Column: Real Clients, Real Stories
From the December 2010 Issue
It wasn’t supposed to be this clear. Our prospect was a healthcare provider, and in the past companies like this always bought their business management systems and paid VARs like us to install it on their server, set it up and train them how to use it. This company didn’t have a server.
It seemed it would suit them fine if they didn’t have to buy a server or hire someone to handle the whole infrastructure. This was a startup, a hospice provider with big plans for growth, funded by investors whose top priority was financials. They needed reporting flexible enough to slice and dice information by company, area, location and more. Their office space was temporary, cash flow had to be managed, and most employees worked remotely.
They wanted to be live January 1 with a system that could consolidate their companies, account for partial ownership percentages, grow with their needs and closely monitor their personnel investments in the company. The solution also had to be robust enough to deliver on all the pieces startups try to handle, without a lot of overhead. It had “cloud” written all over it. We had the ERP system that fit their needs and the flexibility to offer options for “deployment” and investment including working in the “cloud.” The company agreed: They chose to “rent” their ERP software for a flat monthly fee, which also included all the latest versions of Microsoft Windows, Office, SQL and SharePoint. The software would be hosted offsite by a company with the resources and redundancies to protect their data. The hosting company maintains the server, and it is both accessible and secure. And the client still got the benefit of our expertise for set up and training and ongoing consulting.
This example of a clear cut path to hosting software in the “cloud” is not to suggest that a tsunami of Software as a Service (SaaS) will overwhelm us in the New Year. It is, however, another sign that we will continue to see waves of this in 2011. And it’s fine, because we now have more “deployment” choices to meet different business needs.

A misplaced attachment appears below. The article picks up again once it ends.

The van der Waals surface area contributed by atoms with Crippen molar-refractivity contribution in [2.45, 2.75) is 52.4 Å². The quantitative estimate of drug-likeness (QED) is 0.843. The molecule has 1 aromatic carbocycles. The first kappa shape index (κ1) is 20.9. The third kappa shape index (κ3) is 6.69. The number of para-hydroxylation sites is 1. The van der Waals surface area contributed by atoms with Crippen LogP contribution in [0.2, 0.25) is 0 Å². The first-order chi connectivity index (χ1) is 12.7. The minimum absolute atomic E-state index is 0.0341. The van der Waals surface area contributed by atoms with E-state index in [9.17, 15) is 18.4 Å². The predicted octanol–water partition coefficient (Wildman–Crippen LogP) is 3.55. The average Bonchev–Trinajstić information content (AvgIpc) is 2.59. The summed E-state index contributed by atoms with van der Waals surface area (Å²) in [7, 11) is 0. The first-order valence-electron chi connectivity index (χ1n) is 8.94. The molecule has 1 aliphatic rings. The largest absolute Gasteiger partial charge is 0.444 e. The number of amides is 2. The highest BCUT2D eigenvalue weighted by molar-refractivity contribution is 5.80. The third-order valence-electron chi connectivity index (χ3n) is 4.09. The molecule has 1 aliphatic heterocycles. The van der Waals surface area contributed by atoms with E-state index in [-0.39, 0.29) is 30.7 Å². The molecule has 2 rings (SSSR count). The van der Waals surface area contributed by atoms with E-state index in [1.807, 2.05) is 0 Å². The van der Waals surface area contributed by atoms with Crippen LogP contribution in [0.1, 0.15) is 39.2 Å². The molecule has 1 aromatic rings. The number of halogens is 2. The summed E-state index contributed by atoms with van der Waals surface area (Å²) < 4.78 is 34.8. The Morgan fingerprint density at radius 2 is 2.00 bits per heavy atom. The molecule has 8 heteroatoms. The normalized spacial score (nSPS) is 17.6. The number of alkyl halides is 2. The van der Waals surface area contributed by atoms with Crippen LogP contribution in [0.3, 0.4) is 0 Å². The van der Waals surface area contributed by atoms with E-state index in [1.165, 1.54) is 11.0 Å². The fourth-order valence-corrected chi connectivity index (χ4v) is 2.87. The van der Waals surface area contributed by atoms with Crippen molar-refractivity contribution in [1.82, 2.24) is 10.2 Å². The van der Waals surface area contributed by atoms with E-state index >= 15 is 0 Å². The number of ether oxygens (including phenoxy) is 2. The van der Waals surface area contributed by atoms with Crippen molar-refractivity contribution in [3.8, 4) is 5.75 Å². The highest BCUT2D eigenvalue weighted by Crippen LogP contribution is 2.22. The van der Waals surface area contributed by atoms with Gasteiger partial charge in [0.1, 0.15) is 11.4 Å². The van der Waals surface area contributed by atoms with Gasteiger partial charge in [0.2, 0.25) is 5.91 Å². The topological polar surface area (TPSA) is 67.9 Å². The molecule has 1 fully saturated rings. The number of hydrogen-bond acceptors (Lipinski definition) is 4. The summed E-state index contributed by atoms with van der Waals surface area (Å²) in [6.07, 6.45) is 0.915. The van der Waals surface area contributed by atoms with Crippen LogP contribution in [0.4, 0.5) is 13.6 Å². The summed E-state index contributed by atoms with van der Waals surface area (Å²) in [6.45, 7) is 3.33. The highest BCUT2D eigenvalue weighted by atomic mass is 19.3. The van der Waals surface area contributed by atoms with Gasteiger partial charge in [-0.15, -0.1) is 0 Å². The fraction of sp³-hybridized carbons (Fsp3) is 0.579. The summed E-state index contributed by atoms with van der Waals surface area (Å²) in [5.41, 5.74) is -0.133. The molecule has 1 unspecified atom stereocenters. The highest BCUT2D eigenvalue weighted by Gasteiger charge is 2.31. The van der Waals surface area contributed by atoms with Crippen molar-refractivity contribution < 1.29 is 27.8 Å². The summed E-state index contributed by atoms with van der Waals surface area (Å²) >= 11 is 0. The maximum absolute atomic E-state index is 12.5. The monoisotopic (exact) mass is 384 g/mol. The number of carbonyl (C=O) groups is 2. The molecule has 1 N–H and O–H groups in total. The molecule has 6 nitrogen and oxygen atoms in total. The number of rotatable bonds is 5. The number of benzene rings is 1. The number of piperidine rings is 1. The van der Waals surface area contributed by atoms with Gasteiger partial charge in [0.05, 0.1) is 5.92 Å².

Our sales effort with the hospice startup was in stark contrast to our efforts at the same time with a distributor of pumps. They had a relatively new server in house and ran all their business from one location. They were an established company with IT resources and cash in the bank for the investment. For them, the traditional on-premise solution where they “buy” the software, install it on the server at their office and run it over their internal network was the right option.
Then there was the mortgage company, a longtime client looking to cut their overhead costs as they faced new realities of their industry. They owned their servers, still liked the idea of owning their software, but were anxious to reduce their IT staff. It was the on-premise deployment that was fueling their discussions, and in the end they opted to move their server to a hosting site and have the service provider take responsibility for their servers. We’re still there to support their ERP system, and the hosting gives us the same accessibility as before.
Based on the activity of the last quarter of 2010, it is clear that our offering of expanded “deployment” options is growing and maturing. That means greater opportunities for those who are open to the variety of tools available to meet changing business demands.
Industry buzz about cloud computing (also referred to as SaaS, Software plus Services and Hosting) reflects the growing interest and greater acceptance of “deploying” software over the Internet. Those who think it might just be a fad are overlooking that most of us already have a foot in the cloud if we access Gmail, LinkedIn, Facebook, Evite, Flickr, Google docs, remote backups or a host of entertainment options.